Balancing and satisfying user needs and commercial needs is our top priority in Co-op Digital. But in Co-operate’s case, it was more efficient for us to lay some groundwork first. Choosing to focus on What’s happening as the first product meant we could move quickly and boost team and stakeholder morale, and thinking ahead about what would be sensible and beneficial to us in the future influenced what we built first. Every project is different and has a different backstory, but these were the right product decisions for this product. 

What’s happening with What’s happening

At the moment What’s happening covers 4 communities (Bollington, Sale, Urmston and Stretford) but we’ll soon cover the whole of Trafford. We’re experimenting with ways to measure its impact – for example, is there an increase in participant numbers at the events we feature? This is the common challenge of tracking people as they move from the digital to the physical world. But we like a challenge.

We’re continuously iterating the product in response to user feedback. If you have some for us, use the ‘share your feedback’ link at the bottom of each community page in What’s happening.

Ben Rieveley
Product lead

We’re testing our ‘Pay in aisle’ app in Co-op Food stores

Over the next 6 months we want to understand more about whether our ‘Pay in aisle’ app is a feasible and viable product for Co-op Food, and whether it’s desirable to our members and customers.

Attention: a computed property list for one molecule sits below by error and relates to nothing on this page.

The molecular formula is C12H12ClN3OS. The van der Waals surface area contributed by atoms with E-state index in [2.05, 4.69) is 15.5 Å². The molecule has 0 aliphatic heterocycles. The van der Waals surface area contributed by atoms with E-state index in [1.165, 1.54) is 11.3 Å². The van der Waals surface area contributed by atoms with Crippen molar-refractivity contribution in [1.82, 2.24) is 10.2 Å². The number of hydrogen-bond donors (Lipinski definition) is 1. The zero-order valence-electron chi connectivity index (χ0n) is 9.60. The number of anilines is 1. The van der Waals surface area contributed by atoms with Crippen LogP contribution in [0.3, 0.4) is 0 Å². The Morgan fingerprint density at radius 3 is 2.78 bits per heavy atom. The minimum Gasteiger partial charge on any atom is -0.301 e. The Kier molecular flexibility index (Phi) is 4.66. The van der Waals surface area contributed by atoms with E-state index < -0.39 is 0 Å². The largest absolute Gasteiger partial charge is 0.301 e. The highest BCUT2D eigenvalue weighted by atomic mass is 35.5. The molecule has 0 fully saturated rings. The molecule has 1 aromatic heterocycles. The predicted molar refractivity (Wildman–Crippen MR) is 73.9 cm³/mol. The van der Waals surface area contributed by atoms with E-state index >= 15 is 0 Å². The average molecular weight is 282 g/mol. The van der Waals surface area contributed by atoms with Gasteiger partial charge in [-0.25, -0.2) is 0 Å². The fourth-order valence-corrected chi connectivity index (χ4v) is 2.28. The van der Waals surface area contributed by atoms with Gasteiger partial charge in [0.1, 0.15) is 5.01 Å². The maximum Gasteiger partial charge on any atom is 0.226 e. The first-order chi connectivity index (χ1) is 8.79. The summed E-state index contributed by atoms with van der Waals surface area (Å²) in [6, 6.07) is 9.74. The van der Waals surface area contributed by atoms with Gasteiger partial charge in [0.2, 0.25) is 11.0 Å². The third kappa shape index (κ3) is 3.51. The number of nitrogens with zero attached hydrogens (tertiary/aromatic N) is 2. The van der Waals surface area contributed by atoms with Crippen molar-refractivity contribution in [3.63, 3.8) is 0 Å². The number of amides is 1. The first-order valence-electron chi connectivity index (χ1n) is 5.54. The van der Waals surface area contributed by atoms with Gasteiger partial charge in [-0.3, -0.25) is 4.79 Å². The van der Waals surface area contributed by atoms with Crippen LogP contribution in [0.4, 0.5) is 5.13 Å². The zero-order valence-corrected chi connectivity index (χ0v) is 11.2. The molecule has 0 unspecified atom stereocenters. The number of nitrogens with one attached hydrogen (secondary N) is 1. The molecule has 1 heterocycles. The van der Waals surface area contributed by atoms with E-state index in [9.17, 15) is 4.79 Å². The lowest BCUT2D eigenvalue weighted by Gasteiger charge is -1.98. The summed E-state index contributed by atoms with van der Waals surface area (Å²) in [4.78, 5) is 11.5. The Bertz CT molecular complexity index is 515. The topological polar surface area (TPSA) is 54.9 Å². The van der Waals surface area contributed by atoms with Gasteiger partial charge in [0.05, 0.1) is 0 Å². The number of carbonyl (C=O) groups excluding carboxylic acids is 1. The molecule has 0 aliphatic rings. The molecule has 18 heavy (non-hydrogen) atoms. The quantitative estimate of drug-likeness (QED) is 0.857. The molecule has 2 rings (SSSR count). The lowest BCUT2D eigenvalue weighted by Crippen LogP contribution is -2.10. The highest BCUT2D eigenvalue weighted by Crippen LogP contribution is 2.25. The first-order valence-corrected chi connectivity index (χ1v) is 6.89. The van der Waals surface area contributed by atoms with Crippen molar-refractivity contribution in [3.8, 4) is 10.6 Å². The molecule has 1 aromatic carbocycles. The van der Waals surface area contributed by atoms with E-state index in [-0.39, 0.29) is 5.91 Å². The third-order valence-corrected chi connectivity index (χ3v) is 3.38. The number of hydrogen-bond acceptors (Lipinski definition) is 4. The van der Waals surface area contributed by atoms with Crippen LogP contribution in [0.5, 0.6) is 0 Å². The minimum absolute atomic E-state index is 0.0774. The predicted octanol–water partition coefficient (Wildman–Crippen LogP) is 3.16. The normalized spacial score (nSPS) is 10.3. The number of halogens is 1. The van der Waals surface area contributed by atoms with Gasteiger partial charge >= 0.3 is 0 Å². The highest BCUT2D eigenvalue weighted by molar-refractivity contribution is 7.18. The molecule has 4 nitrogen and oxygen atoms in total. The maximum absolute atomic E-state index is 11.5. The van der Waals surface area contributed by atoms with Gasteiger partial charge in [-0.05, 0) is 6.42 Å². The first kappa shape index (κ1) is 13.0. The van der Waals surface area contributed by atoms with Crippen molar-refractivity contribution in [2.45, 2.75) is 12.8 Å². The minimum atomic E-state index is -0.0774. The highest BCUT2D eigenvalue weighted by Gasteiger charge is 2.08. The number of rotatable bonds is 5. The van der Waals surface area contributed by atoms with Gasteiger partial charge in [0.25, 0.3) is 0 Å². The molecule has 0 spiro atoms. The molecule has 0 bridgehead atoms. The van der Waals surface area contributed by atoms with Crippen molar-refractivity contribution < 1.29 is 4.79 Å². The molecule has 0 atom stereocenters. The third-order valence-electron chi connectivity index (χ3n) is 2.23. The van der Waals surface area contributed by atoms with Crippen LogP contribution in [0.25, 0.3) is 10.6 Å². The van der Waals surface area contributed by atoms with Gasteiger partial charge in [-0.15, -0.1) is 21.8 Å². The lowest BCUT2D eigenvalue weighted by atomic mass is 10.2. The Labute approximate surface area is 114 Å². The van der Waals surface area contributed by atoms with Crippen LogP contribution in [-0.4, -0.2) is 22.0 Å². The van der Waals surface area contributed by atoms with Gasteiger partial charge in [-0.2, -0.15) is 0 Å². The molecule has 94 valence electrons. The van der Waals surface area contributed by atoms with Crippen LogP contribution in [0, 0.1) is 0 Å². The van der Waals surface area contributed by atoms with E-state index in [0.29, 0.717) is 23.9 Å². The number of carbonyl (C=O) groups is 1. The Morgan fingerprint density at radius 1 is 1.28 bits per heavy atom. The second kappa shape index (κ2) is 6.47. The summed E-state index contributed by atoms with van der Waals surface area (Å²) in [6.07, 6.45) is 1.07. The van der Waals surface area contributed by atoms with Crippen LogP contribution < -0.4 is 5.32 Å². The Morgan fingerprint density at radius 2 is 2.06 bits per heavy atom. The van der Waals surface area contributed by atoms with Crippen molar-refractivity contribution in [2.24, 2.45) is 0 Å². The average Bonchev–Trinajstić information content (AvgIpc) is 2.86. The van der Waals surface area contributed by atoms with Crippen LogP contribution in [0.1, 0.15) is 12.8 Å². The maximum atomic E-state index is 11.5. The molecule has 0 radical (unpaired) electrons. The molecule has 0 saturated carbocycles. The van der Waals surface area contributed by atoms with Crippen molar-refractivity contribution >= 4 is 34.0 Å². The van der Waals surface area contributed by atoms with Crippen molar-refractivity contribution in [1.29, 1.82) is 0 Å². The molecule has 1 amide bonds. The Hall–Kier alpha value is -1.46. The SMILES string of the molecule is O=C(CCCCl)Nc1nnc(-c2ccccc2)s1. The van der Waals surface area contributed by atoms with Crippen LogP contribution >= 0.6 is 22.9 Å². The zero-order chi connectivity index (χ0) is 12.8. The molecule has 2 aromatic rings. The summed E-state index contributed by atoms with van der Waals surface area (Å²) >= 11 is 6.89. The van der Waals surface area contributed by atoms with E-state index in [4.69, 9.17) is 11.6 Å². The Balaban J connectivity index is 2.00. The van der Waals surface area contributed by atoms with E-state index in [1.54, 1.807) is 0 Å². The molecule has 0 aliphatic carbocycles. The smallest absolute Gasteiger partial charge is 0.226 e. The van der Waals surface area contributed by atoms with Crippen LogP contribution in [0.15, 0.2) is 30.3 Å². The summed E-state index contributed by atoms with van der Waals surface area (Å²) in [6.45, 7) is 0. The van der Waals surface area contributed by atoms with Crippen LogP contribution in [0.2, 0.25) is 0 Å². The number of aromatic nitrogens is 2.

We launched it today in 30 of our Food stores.

Screen shot o

Which problems need solving and why?

User research told us people don’t like queueing (not surprising) but they find it especially frustrating when they’ve only got a couple of things to buy, for example a meal deal. 

Most Co-op Food stores are small and located on local high streets. We’re less concerned with being the place to do a fortnightly ‘big shop’ – we stand for convenience. But the problems we identified through our research contradict how we aim to function as a business. So now we’re trying to fix them.

Years ago, research was carried out elsewhere in the business and an app was built and tested in a couple of stores in Manchester. The latest version of the app is based on what we learnt from that project.

Features and their assumed benefits

The Pay in aisle app:

  • can be downloaded now and can be used without having to set up an account
  • can be used with Google and Apple Pay 
  • uses GPS to identify which Co-op Food store the customer is visiting 
  • can be linked to a Co-op Membership card